The question of how, why, and how rapidly Russian dialects are subject to change has been widely discussed in Slavic literature, but it has yet to be exhausted. This paper focuses on the contact between dialect and literary language and the role it plays in their mutual development. Within the general topic of language change, I explore lexical transition from dialect into literary language.
I provide a detailed description of ethnographic, phonetic, semantic, morphological, and lexical dialectal features, paying considerable attention to how they differ and to their relevance to dialect transition into literary language. I look at the use of the dialectal features in the literary works of L.Tolstoy, S.Esenin, N. V. Gogol′ and N.A. Nekrasov. Although all of these writers make use of dialectal elements for stylistic purposes, the manner in which and the degree to which the elements are used differ noticeably from author to author. Such factors as individual writing style, different literary tastes, literary genre, and sociolinguistic factors (e.g., covert and overt prestige, the characters’ urban/rural environment, etc.) are shown to be crucial.
I also demonstrate the active role of mass media (newspapers in particular) in the transition. Data from Russian newspapers are examined for evidence of any trends in language development with respect to accepting deviations from the literary standard.
For instance, certain dialectal elements help to name particular objects, phenomena, and procedures in a manner more comprehensible for local readers than what literary language would allow. The use of the dialectal words in newspaper language is viewed as one of the ways the dialectal elements become part of literary language.
I discuss dialect stability vis-a-vis the contact between dialect and standard language. I show that certain semantic processes take place in the development of dialectal vocabulary as an attempt of its self-preservation. This is caused by the tendency towards the expansion of the functionality of the literary lexicon. One such process is greater semantic differentiation in the dialectal vocabulary. For example, “kurčata” (Volgograd dialect) refers to “any type of baby chickens”. With the spread of its literary synonym “cypljata”, it acquires new more specific meaning - “fully fledged chicks”.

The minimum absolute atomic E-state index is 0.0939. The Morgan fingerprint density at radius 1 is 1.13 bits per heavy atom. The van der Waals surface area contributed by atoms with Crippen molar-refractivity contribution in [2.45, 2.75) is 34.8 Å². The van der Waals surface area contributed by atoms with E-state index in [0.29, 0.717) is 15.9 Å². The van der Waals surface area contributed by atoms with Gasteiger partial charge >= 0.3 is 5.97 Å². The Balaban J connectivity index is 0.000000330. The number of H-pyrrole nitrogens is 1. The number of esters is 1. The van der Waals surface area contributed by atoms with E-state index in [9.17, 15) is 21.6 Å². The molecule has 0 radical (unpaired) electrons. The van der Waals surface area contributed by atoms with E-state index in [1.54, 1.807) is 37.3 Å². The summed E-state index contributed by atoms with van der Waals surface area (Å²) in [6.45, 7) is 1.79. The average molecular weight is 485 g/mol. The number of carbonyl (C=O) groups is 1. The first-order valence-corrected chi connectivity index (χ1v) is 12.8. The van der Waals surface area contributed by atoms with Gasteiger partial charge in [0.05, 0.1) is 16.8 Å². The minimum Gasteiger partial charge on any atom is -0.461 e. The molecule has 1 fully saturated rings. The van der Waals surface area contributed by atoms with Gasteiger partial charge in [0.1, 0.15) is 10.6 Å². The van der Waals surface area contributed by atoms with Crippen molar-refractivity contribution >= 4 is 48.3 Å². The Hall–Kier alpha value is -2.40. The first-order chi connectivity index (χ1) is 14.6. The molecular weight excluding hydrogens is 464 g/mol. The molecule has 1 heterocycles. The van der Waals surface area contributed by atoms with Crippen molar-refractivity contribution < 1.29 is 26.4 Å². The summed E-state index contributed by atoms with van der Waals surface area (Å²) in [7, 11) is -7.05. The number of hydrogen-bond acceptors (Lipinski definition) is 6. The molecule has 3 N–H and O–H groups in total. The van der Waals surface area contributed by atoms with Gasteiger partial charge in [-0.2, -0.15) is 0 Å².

I conclude that at the present time there are two ways in which dialectal elements become successfully internalized in literary language: a) if a particular object that was earlier known in one particular region is introduced in the domestic life of all people (ethnological dialectal feature); b) if a dialectal lexical element is a good expressive synonym of its literary equivalent.
1. S.Esenin “V Xate”:
Paxnet ryxlymi dračënami;
‘The smell of spongy wheat pancakes is in the air’
U poroga v dëžke kvas...
‘There is kvass in the tub by the porch’.
Here “dračëny” are pancakes made from wheat flour. “Dëžka” is a tub used for making and kneading dough.
2. letučaja myš΄- kožanka, letjaga, aškud, netopyr΄, poletaška;
“bat” zool. - dialectal equivalents;
djatel - tikač, dolbilka, želna, djatel, degtjar;
“woodpecker” - dialectal equivalents.